English public law , unlike some of our continental counterparts such as that of France , or EU Law , does not impose upon the state any liability to compensate those injured by maladministration. Thus , in order to obtain compensation , those who are harmed by maladaministration must bring themselves within the ordinary law of tort.

Though some well-suited torts exist , they are targeted at such a narrow spectrum of state activity , they are of little relevance to most public lawyers. The public lawyer needs a tort that can be applied to any form of executive action , a tort of general application. There are really only two candidates for this: misfeasance in public office and negligence.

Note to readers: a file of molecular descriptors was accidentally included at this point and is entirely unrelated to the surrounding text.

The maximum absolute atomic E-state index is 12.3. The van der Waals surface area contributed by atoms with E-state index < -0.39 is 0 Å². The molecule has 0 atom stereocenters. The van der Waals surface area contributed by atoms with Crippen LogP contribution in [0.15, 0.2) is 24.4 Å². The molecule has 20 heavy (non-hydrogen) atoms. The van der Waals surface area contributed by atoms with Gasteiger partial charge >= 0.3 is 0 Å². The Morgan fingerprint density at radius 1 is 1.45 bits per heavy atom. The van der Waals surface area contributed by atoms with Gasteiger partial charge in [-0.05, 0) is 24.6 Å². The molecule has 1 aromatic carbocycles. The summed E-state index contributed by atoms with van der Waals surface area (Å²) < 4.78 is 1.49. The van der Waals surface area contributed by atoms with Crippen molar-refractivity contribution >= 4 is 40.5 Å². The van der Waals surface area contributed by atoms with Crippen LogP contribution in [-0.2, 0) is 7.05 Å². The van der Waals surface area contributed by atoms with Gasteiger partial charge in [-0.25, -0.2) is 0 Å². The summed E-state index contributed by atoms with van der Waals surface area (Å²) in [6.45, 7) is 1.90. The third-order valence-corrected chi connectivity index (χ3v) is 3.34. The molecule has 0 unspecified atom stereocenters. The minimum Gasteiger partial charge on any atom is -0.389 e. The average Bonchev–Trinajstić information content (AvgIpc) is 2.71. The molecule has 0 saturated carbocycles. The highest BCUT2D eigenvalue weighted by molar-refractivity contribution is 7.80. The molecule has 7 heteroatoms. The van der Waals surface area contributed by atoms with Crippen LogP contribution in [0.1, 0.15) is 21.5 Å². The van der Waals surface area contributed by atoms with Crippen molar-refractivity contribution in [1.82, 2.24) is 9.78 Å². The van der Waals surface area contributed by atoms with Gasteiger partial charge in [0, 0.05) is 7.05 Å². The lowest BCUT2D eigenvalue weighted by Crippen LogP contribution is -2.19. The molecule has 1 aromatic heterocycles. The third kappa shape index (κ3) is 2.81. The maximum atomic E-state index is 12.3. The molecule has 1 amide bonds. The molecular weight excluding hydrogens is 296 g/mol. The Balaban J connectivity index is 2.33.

The aim of this paper is to look at these two torts and consider why , despite their general application , they offer only limited redress against public authorities.